The Cherry Trees

By Sandra Carey Cody

This time of year, I think most of us yearn for spring and look for signals of the renewal that the season promises. We all rejoice in the sight of the first tiny shoots of green that poke through the soil. We delight when a wren couple chooses to raise their family in the house we left for them. The cherry trees blooming in our nation’s capital is another symbol of spring – a special favorite of mine.

Every year there are dozens (maybe hundreds, even thousands) of photographs of the cherry trees in bloom, but no matter how artistic and original some of them are, the image that sticks in my mind is the first one I remember seeing. It was the picture on the award they used to give to kids who had read a requisite number of books during the school year. For every five books we read, we were given a small, rather plain certificate – not, in itself, a very impressive document. The real prize came after we had collected five of the small certificates: an award with an imposing dark blue cover and, on the inside, a photograph of the cherry trees in full bloom and a large certificate with our name written in flowery script and the words “Reading Achievement Award”. I still remember how I cherished those awards and how proudly I presented them to my parents, who in turn showed them to aunts, uncles, and grandparents while I pretended modesty. The cherry trees in bloom were a tangible symbol of the intangible reward I gained for doing something I loved. As a child, I had no idea that they are also a symbol of something much larger.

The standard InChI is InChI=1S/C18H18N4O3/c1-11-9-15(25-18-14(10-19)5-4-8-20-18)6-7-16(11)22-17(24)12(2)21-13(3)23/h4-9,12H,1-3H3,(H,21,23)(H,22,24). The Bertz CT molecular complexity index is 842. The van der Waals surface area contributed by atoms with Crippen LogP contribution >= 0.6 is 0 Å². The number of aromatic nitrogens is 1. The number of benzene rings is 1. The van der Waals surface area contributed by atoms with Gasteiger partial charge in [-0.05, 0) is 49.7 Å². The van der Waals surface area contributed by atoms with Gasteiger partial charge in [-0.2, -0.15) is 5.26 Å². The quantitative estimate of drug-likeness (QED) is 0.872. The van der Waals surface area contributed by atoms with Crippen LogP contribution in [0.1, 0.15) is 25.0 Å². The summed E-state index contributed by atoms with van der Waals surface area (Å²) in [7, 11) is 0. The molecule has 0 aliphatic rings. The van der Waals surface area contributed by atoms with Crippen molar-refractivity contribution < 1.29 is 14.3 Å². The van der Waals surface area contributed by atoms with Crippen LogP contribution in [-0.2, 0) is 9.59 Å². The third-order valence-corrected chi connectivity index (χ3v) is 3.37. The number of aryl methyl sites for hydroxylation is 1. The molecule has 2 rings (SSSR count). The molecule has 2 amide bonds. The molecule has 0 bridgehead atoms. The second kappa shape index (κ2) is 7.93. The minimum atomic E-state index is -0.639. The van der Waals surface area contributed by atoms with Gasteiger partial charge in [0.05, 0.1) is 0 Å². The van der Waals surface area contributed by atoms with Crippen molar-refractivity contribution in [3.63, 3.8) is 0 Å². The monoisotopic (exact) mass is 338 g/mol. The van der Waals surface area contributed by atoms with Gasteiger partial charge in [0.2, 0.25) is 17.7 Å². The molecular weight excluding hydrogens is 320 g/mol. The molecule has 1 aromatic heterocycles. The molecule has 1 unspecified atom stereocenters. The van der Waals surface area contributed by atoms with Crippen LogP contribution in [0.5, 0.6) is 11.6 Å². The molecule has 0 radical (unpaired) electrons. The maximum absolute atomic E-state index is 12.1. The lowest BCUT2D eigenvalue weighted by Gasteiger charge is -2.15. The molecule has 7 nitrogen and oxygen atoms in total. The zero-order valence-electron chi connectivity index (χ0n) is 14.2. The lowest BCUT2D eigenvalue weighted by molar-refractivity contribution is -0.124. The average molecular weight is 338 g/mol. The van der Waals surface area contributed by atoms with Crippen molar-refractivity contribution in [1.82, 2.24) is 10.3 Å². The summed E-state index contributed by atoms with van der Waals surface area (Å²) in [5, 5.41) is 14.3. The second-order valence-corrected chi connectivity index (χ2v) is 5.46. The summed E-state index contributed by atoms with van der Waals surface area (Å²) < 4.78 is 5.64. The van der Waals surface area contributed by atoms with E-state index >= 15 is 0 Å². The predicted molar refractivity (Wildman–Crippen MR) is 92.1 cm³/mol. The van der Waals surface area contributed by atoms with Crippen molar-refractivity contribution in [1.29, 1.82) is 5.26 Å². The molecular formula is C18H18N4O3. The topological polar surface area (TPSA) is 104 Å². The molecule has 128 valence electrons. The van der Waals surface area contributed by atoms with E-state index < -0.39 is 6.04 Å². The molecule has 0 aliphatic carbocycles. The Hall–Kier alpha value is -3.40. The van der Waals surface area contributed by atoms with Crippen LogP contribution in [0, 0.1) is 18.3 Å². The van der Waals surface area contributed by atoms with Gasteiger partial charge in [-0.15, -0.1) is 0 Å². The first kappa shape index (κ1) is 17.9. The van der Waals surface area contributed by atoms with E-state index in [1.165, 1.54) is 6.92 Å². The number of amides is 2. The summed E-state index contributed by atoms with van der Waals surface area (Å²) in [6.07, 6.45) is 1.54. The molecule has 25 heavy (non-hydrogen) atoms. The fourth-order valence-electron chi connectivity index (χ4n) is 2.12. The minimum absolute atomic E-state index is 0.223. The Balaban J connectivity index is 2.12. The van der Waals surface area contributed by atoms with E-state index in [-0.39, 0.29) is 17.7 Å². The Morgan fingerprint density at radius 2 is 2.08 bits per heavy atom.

I was an adult before I learned the history of how the cherry trees came to be planted in Washington, D. C. In 1912, (more than 100 years ago!), the people of Japan sent 3020 cherry trees to the United States as a gift of friendship. According to the story I read, President Taft’s wife and the wife of the ambassador from Japan planted the first two cherry trees. (These two original trees are still standing today near the John Paul Jones statue at the south end of 17th Street.) The cuttings were grafted from trees growing along the banks of the Arakawa River in Tokyo. From that small beginning, thousands of cherry trees, all gifts from the Japanese government, were planted around the Tidal Basin.

During the Second World War, Tokyo lost scores of cherry trees in the allied bombing raids; after the surrender, horticulturalists took cuttings from the trees in Washington and sent them back to Tokyo. Years later, some of the Washington trees died, and Tokyo sent cuttings back across the Pacific.

I love the ebb and flow of the story of humble tree cuttings being exchanged by two proud nations. It inspires me to know that a gift of friendship survived a terrible war and became the centerpiece of an annual festival in the capital city of one. (The 2018 Cherry Blossom Festival was celebrated from March 20 through April 15.)

Those first cuttings have become a symbol of the season of renewal and, for me, they are still a symbol of the rewards of reading.  It seems a fitting combination.


Sandra Carey Cody is a presenter at PSB Writing Center, a contributor to the Journal and blog, and a PSB volunteer.  Sandy is the author of the Jennie Connors mystery series (Left at Oz, Put Out the Light, Consider the Lilly, By Whose Hand and Lethal Journal), as well as two novels set in Bucks County (Love and Not Destroy and An Uncertain Path). She has a blog entitled the Birth of a Novel https://birthofanovel.wordpress.com/ in which she interviews authors, posts reviews, and shares random thoughts, usually related to writing. Sandy can also be reached at http://www.sandracareycody.com

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